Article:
CoreOS Intros AWS On-Ramp for Kubernetes

CoreOS launches Kubernetes installer to make app containers on AWS easier

Michael Vizard

October 5, 2015

2 Min Read
Alex Polvi, founder and CEO, CoreOS
Alex Polvi, founder and CEO, CoreOSCoreOS



This article originally ran at Talkin’ Cloud

Looking to simplify deployment and management of application containers, such the ones by Docker, on top of Amazon Web Services, CoreOS has launched an AWS Installer that makes use of a CloudFormation tool from AWS and kube-aws, a CoreOS tool that automates cluster deployments, to simplify deployment of Kubernetes, Google's open source orchestration framework for managing containers.

Locked in a battle with providers of rival distributions of Linux as well as Microsoft, CoreOS clearly want to become the most efficient platform available running containers that are being widely adopted to rapidly build and deploy applications based on a microservices architecture.

While those applications can naturally run on premise or in the cloud, CoreOS CEO Alex Polvi says that first place many of those applications are manifesting themselves is on public clouds. As the largest public cloud, Polvi said it only makes sense for CoreOS to focus on making it simpler to install both Kubernetes and containers themselves on AWS.

CoreOS has been riding a wave of developer enthusiasm for containers that has extended to adopting lighter-weight implementations of a distribution of Linux on which those containers run. Naturally, rivals such as Red Hat have responded with their own lighter-weight versions of Linux, but CoreOS continues to build momentum behind its Tectonic distribution of Linux. By helping to bring a Kubernetes orchestration framework originally developed by Google to AWS, Polvi said CoreOS is hoping to significantly expand the reach of its customer base.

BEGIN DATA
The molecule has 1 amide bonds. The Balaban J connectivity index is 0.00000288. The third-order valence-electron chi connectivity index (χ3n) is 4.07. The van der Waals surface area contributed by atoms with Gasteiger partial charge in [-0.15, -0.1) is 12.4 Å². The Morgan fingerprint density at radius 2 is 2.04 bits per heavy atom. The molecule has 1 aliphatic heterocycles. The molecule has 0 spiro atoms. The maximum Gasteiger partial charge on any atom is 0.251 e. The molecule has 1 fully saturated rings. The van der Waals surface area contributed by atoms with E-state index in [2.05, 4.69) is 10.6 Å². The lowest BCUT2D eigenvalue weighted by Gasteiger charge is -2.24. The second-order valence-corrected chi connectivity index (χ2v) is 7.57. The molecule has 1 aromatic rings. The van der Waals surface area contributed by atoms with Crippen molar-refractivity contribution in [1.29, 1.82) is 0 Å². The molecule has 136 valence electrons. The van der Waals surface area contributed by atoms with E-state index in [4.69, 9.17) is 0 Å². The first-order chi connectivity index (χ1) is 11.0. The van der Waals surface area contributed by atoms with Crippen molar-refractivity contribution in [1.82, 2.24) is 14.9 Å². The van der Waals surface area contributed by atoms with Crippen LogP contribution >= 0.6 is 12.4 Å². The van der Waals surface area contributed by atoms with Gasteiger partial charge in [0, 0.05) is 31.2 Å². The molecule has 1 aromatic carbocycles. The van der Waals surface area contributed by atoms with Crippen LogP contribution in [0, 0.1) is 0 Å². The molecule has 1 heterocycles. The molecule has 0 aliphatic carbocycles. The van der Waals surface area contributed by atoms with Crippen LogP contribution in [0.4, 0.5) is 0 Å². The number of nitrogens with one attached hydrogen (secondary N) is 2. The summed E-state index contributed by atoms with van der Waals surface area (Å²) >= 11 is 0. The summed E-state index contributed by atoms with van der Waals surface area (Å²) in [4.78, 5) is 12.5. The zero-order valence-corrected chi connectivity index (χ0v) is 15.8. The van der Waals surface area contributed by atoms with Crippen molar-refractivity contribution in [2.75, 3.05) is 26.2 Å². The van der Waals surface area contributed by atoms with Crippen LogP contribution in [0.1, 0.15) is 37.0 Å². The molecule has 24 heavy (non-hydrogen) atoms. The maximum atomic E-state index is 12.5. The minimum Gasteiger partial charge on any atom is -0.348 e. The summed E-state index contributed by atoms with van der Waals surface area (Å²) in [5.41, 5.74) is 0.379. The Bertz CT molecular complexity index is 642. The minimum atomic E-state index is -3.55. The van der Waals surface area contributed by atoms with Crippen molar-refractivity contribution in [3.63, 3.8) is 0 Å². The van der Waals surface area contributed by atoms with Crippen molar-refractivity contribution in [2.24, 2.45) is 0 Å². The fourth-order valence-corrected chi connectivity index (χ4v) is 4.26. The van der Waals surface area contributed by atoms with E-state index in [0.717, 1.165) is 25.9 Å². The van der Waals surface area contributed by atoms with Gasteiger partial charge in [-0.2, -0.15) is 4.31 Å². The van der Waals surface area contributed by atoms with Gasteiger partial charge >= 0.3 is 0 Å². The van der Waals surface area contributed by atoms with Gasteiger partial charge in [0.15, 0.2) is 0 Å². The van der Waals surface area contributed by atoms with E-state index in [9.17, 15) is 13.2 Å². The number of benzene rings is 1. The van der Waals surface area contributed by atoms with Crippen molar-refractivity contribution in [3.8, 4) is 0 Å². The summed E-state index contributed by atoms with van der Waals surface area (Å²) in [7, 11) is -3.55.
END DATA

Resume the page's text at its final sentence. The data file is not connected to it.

For solution providers that rapid shift to applications based on microservices architectures creates several challenges and opportunities. The rate at which applications are being deployed in the cloud is increasing significantly because developers find it much simpler to interact with containers than virtual machines. In many instances, however, those containers are being deployed both on bare metal servers and on top of virtual machines, largely because most internal IT operations team don’t have a way to natively manage containers running on a bare metal server. There are also concerns about the security of containers running on bare metal servers. To make matters more interesting for solution providers, providers of virtual machines are in the early stages of building lighter weight virtual machines that are specifically optimized to host containers.

Put it all together and it’s clear that managing IT both inside and out of the cloud is about to become much more difficult than it already is. The plus side of that equation for solution providers is that demand for external expertise to help manage the multiple types of server platforms that are being deployed inside and out of the cloud these days should only increase in the months and years ahead.

This first ran at

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